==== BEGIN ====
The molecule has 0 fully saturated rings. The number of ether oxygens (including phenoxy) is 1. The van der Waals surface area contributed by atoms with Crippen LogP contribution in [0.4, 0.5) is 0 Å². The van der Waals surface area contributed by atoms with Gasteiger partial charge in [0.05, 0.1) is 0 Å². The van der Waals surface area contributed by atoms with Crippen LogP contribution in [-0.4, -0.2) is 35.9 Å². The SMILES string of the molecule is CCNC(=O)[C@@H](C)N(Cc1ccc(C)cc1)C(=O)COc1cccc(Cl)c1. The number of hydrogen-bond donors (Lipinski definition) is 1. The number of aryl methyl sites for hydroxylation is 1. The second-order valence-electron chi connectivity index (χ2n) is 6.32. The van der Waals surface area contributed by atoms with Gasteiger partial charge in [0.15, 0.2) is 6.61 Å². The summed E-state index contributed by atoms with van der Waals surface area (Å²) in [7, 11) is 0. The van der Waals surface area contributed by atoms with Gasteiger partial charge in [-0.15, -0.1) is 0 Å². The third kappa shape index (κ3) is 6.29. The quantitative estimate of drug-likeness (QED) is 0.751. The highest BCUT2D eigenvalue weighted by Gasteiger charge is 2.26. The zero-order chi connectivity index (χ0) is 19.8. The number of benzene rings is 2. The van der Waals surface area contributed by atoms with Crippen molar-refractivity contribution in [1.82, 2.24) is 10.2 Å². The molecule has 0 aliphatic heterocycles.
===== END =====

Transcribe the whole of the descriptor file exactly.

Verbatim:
The molecule has 0 fully saturated rings. The number of ether oxygens (including phenoxy) is 1. The van der Waals surface area contributed by atoms with Crippen LogP contribution in [0.4, 0.5) is 0 Å². The van der Waals surface area contributed by atoms with Gasteiger partial charge in [0.05, 0.1) is 0 Å². The van der Waals surface area contributed by atoms with Crippen LogP contribution in [-0.4, -0.2) is 35.9 Å². The SMILES string of the molecule is CCNC(=O)[C@@H](C)N(Cc1ccc(C)cc1)C(=O)COc1cccc(Cl)c1. The number of hydrogen-bond donors (Lipinski definition) is 1. The number of aryl methyl sites for hydroxylation is 1. The second-order valence-electron chi connectivity index (χ2n) is 6.32. The van der Waals surface area contributed by atoms with Gasteiger partial charge in [0.15, 0.2) is 6.61 Å². The summed E-state index contributed by atoms with van der Waals surface area (Å²) in [7, 11) is 0. The van der Waals surface area contributed by atoms with Gasteiger partial charge in [-0.15, -0.1) is 0 Å². The third kappa shape index (κ3) is 6.29. The quantitative estimate of drug-likeness (QED) is 0.751. The highest BCUT2D eigenvalue weighted by Gasteiger charge is 2.26. The zero-order chi connectivity index (χ0) is 19.8. The number of benzene rings is 2. The van der Waals surface area contributed by atoms with Crippen molar-refractivity contribution in [1.82, 2.24) is 10.2 Å². The molecule has 0 aliphatic heterocycles.